René Raaijmakers
16 October 2019

Nico Meijerman joined NTS to help build and expand the company’s software competency. Shortly after arriving at the hardware stronghold, he started to work on bridging the gap between software engineering and the worlds of physics, mechanics and hardware-related disciplines. The result is a workshop in which Meijerman teaches his non-software colleagues the basics of software engineering. Customer and business specifics included.

First-tier supplier NTS Group has quietly been shaping its software competence over the last couple of years. You might not expect this from a company that’s still making most of its money by bending sheet steel, milling parts and assembling systems.

However, embracing software expertise is a natural step for some first-tier suppliers. Over the past decades, NTS has been actively building its system development capabilities. It now develops and manufactures complete machines and modules that are branded and marketed by its customers. With the value of end products shifting to software, it seems a natural move for NTS to develop the competences to catch the digitization wave.

NTS’ Development and Engineering (D&E) department has a headcount of about two hundred engineers, of which 15 percent focus on software. For a supplier that delivers high-end systems and designs, this is still on the low side, Meijerman argues. “It will grow because we see software becoming more and more essential for creating value for our customers. We see the software effort increasing in our projects.”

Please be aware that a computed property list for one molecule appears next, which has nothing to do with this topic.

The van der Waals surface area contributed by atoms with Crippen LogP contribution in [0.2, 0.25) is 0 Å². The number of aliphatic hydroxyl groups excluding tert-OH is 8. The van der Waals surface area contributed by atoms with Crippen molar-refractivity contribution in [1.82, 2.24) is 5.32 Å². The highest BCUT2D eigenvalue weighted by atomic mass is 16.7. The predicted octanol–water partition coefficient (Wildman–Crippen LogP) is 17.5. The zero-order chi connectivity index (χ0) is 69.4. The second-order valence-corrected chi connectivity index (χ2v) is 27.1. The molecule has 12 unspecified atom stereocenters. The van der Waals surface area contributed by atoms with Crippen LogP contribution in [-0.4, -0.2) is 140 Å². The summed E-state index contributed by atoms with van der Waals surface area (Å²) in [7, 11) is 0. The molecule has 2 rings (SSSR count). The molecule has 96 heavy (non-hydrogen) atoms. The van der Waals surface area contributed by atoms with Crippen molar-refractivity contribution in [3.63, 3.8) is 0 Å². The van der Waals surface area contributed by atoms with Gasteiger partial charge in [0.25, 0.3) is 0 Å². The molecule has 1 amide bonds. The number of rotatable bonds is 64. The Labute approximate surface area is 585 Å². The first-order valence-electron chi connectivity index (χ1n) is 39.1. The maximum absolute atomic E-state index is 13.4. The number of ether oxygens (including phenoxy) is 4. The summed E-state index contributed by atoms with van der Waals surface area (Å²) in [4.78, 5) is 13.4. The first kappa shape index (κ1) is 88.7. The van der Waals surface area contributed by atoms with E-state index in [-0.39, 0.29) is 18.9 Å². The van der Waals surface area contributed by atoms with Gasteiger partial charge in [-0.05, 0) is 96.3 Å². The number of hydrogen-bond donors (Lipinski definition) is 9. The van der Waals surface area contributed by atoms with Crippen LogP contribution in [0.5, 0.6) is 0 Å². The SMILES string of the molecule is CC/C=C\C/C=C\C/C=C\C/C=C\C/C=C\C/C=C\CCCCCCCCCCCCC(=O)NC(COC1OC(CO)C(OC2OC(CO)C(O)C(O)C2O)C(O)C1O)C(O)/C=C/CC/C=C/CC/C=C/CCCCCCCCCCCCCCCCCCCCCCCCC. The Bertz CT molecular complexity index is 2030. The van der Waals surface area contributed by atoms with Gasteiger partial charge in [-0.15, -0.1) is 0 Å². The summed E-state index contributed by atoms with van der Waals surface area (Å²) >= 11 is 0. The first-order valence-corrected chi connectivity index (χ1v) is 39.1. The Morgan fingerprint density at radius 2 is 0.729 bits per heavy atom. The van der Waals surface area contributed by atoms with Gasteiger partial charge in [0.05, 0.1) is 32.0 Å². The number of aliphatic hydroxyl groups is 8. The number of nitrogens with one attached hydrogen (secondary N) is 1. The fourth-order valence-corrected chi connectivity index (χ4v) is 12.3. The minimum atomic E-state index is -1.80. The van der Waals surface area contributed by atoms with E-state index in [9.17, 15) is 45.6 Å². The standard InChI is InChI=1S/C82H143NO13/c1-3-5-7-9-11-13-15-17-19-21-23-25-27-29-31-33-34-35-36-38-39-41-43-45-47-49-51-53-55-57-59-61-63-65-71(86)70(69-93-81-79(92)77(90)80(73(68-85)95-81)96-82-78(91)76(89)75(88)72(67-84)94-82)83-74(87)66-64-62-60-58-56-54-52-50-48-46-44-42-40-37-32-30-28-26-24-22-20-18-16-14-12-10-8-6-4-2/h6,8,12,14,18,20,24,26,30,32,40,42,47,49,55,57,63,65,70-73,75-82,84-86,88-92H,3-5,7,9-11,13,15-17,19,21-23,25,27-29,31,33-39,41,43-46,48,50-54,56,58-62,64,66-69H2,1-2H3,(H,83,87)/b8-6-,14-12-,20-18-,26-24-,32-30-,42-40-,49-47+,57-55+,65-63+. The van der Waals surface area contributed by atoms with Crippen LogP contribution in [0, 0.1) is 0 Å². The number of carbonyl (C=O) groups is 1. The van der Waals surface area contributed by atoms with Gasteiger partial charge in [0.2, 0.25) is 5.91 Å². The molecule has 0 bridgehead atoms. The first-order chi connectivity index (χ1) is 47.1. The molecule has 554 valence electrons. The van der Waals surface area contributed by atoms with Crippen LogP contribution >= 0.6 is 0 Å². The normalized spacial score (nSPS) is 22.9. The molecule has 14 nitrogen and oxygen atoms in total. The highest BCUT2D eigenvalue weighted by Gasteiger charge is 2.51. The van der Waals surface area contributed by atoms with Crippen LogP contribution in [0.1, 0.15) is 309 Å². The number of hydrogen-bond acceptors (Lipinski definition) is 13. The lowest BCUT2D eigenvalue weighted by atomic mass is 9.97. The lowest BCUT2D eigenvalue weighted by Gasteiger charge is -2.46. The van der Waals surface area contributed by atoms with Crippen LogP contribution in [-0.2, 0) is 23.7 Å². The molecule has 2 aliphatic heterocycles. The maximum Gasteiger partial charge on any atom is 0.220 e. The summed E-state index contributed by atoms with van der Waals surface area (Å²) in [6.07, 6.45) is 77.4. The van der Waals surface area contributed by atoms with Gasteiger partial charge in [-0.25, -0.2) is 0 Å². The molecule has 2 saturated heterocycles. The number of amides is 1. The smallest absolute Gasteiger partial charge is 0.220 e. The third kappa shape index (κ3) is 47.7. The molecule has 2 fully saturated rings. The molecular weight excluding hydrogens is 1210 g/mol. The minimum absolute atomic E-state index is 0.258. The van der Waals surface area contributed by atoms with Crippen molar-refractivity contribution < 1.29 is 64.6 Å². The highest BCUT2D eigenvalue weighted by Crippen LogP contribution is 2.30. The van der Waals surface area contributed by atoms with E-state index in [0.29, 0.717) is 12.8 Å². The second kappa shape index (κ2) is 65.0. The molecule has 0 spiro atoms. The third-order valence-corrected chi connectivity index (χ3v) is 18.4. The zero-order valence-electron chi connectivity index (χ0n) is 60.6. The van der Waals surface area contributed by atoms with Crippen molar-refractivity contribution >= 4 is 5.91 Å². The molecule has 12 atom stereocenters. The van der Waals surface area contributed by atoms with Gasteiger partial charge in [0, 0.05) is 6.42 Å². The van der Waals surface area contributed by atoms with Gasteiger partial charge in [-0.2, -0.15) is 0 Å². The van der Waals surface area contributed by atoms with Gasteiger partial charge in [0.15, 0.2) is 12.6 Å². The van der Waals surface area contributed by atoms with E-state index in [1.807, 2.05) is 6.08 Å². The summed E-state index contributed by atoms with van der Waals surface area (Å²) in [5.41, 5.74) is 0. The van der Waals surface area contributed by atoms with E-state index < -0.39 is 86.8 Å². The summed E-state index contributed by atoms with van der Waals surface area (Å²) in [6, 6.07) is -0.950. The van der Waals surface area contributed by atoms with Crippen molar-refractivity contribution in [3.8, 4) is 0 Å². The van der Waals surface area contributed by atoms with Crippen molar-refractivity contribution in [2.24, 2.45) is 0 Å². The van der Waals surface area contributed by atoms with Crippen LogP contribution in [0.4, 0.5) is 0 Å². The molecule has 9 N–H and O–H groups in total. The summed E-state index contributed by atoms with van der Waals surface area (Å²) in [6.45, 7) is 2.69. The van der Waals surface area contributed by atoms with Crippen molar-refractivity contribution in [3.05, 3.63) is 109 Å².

An intriguing offer

Meijerman has been walking the hardware-software trail for his entire career. He learned to design chips during his study in Twente and joined Sagantec, a company that both worked on a silicon compiler and developed application-specific ICs for customers. There, he started designing chips, but soon enough, he shifted to programming because the embedded software turned out to take more effort than the hardware itself.

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Later, Meijerman taught informatics-related subjects at several departments of the university of applied sciences (HTS) in Arnhem. Subsequently, he joined Philips CFT, where they needed a software engineer who understood what was happening in the mechanical and electrical domains. There, he developed motion control software for ASML’s first PAS 5500 litho scanners. Soon after, he also worked on MRI scanners for Philips Healthcare.